Junior ROTC Instills Core Values
Franklin K. Lane’s Model Unit Helps Students Succeed
Established in 1996, The Air Force Junior ROTC (Reserve Officers' Training Corps) program on the Franklin K. Lane Campus has been the model for several other training units throughout the city, garnering 124 trophies over the past 10 years in regulation drills competitions, exhibition drills along with armed and unarmed inspections.
ChiefMaster Sgt. Jose L. Silveira andMaster Sgt. Eddie F. Carr instruct between 130 to 150 high school students annually in the effort of instilling teenagers with the proper values that will propel them into successful futures as college students and ultimately as adult professionals.
Silveiro, a 25-year Air Force veteran, had already prepared to settle down as a teacher in sunny northwest Florida when Lane, located on the Brooklyn/Queens border, came calling in 2001 and asked him to take over their ROTC program and help spearhead an honor guard endeavor that allowed the school to participate in various drill contests.
But unlike most afterschool activities, ROTC programs include a specific curriculum that consists of military science and applied leadership courses that allow students to earn credits toward their diplomas.
“It’s a matter of creating an atmosphere in which these inner-city kids can go ahead and participate in a wholesome activity under supervision,” Silveiro explained. “We’re teaching them a curriculum that develops attitude, discipline, responsibility and character.”
Although the recruitment numbers have dipped slightly over the past few years as Lane is being phased out into multiple smaller high schools, the number of males in the program has seen a marked increase, according to the career military man. In fact, when Silveiro first came on board, FKL’s ROTC group was over 70 percent female.
“We went from 170, 180 and now we’re oscillating between 130 and 150. That has to do with the different philosophies of the new schools, but they’re working with us. Sometimes it’s difficult to coordinate things and make the curriculums match,” he detailed.
During his interview with the Times Newsweekly, Silveiro clarified that there aren’t any tests to study for or any physical requirements needed on the part of the students to qualify. His program, he stated, isn’t a tool used to recruit young adults for the armed forces, but rather it’s an initiative designed to transform low-achieving youngsters into success stories.
Although a small percentage of students do go on to become Marine and Air Force officers, the ROTC commander emphasizes the importance of obtaining a college education after high school. As such, the young men and women of the ROTC are expected to maintain defined standards of academic excellence in order to remain reserve officers.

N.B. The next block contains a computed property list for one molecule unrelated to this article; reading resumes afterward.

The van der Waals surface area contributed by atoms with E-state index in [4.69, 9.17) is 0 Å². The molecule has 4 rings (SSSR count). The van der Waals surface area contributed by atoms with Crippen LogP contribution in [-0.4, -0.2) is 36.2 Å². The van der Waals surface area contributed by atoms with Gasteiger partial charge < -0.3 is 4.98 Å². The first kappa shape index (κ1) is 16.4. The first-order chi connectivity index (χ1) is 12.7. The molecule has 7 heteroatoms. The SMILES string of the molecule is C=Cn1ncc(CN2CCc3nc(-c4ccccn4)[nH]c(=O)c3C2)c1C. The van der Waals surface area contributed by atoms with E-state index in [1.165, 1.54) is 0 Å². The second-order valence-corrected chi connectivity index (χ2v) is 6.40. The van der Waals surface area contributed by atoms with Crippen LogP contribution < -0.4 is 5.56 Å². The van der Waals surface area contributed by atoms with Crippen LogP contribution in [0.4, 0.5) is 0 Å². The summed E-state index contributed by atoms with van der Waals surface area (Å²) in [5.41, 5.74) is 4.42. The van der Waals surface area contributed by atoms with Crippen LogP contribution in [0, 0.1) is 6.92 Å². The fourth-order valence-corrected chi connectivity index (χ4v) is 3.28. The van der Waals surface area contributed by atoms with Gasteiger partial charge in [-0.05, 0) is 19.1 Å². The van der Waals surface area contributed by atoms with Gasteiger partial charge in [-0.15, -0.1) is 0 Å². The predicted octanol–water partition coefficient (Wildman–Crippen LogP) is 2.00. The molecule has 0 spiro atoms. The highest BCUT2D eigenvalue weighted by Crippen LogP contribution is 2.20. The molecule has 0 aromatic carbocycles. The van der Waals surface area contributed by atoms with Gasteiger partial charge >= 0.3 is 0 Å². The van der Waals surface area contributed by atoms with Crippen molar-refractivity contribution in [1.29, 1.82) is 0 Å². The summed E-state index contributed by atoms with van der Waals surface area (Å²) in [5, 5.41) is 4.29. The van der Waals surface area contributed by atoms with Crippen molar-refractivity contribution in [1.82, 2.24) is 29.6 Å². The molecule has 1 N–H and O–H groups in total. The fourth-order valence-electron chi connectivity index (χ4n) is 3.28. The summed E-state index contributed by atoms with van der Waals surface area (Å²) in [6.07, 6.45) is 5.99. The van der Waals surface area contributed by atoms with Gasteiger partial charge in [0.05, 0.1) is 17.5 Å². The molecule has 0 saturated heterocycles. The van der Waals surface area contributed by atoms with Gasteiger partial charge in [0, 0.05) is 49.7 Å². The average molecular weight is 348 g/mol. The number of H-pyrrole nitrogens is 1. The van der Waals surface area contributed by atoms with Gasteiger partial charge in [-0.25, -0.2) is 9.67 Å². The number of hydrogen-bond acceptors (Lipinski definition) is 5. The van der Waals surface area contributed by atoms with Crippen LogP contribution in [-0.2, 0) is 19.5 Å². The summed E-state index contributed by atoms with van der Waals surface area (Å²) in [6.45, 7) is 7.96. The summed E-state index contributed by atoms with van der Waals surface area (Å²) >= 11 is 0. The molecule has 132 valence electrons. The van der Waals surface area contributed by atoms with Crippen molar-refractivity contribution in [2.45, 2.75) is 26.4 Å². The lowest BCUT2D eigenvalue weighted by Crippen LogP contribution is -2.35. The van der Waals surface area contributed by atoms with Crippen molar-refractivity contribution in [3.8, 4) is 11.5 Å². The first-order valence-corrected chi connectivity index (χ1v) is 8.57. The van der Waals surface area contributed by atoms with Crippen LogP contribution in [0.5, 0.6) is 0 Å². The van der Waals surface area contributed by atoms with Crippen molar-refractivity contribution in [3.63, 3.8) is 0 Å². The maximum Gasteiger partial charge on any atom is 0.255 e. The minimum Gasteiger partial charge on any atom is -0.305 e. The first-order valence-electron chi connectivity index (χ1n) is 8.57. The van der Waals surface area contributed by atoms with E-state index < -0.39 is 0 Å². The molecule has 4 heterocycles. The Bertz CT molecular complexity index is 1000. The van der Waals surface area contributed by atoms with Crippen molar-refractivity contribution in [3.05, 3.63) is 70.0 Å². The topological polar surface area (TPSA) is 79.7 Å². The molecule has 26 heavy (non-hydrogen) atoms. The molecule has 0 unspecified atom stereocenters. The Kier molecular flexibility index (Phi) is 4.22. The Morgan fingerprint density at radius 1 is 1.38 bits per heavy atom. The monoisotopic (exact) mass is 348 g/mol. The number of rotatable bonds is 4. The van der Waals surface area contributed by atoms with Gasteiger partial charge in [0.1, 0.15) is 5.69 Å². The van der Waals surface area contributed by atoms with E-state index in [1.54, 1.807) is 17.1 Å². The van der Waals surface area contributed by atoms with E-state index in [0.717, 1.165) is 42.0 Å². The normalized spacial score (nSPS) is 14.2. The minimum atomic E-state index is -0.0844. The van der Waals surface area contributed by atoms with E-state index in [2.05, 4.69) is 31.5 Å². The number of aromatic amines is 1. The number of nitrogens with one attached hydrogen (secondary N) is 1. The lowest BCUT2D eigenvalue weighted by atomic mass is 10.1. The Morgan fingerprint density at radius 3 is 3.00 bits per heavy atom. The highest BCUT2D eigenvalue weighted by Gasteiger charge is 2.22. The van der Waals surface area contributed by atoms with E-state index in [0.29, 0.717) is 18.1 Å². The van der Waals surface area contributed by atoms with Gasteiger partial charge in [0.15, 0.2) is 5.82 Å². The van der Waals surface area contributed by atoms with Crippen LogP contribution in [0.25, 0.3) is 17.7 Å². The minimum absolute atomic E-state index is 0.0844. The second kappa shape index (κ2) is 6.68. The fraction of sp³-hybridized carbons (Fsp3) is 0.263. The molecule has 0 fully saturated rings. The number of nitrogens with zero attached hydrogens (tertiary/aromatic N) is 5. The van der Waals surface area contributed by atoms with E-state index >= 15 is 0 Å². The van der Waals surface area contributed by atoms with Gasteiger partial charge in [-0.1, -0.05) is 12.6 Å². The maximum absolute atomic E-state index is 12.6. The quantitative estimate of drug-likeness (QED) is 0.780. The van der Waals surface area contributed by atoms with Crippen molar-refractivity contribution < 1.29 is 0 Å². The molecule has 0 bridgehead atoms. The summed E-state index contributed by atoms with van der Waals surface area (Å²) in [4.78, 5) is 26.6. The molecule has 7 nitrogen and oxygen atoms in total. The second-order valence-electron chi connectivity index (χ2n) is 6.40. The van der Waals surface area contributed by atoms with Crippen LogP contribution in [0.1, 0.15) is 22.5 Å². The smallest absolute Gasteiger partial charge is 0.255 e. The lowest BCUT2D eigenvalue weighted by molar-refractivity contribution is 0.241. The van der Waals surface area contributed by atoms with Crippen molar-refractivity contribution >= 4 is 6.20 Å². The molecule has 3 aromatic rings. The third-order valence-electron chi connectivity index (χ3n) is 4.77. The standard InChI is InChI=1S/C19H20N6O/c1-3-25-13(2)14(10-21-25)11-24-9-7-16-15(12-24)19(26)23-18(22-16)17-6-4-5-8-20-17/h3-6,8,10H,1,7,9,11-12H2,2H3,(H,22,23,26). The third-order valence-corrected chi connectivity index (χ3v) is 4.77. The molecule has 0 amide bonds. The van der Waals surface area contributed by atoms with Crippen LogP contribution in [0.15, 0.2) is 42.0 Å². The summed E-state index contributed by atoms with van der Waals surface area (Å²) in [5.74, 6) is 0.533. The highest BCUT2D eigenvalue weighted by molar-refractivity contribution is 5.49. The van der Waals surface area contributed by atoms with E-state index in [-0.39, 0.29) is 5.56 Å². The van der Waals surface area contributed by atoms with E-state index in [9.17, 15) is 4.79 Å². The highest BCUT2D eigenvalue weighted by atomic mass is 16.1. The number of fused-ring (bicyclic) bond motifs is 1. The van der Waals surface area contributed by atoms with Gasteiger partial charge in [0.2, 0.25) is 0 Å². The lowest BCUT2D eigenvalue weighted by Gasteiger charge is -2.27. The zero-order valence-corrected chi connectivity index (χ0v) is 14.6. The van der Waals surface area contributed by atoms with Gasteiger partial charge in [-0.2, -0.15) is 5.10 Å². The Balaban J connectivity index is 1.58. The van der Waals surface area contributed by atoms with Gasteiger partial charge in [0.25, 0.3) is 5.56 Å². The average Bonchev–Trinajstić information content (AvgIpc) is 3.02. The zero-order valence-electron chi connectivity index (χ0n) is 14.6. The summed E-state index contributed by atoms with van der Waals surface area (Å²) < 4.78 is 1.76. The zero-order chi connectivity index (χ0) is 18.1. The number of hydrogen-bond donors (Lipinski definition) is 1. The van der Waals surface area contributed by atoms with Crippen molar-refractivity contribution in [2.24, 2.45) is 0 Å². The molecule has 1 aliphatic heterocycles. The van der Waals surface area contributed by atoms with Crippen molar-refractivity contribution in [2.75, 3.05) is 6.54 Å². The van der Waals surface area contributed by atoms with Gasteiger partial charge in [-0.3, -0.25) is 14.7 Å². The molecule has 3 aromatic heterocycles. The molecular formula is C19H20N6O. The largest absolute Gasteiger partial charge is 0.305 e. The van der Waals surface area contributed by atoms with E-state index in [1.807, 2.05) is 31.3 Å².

“We tell them a high school education is important, but it’s not enough to be successful. Our labor management has put some thought ahead to what they’ll be competing against, so [the ROTC program] is definitely an asset. The other thing is that it becomes part of your resume. Everyone knows about the ROTC program. It creates separation from the rest of the crowd because of our curriculum whether its for a college application or an employment form,” he added.
Through the years, Lane’s ROTC contingent has offered their services to Woodhaven and surrounding communities in a variety of ways. To that end, Silveiro has teamed up with groups such as the Greater Woodhaven Development Corporation (GWDC) to lend a hand in graffiti and park cleanups.
In addition, his students have frequently been active participants in local festivals, memorials and parades. The officers also assist fellow students by tutoring those who may be falling behind in particular subjects.
When asked what the biggest benefit the students are getting out of the program, the married father of two said, “I believe it develops character. It instills values that for whatever reason are missing in our young people today. In fact, that has motivated me to take over the program. I spent most of my military career overseas… when I came back to the States, I experienced a culture shock with two teenage girls who went through public education.”
The ROTC, he said, helps fill in the gaps in raising adolescents and teens created by overworked parents who are struggling to make ends meet and numerous schools that focus solely on academics.
Most recently, Lane’s ROTC team participated in theAir Force National Drill Classic Competition in which students won first-place, secondplace and sixth-place prizes.
“We are very proud of these young men and women and we want to showcase them to the world. They are living proof that with proper guidance and motivation, students will rise to the occasion and succeed regardless of their environment,” said Silveiro, who expressed pride with the members of the ROTC.
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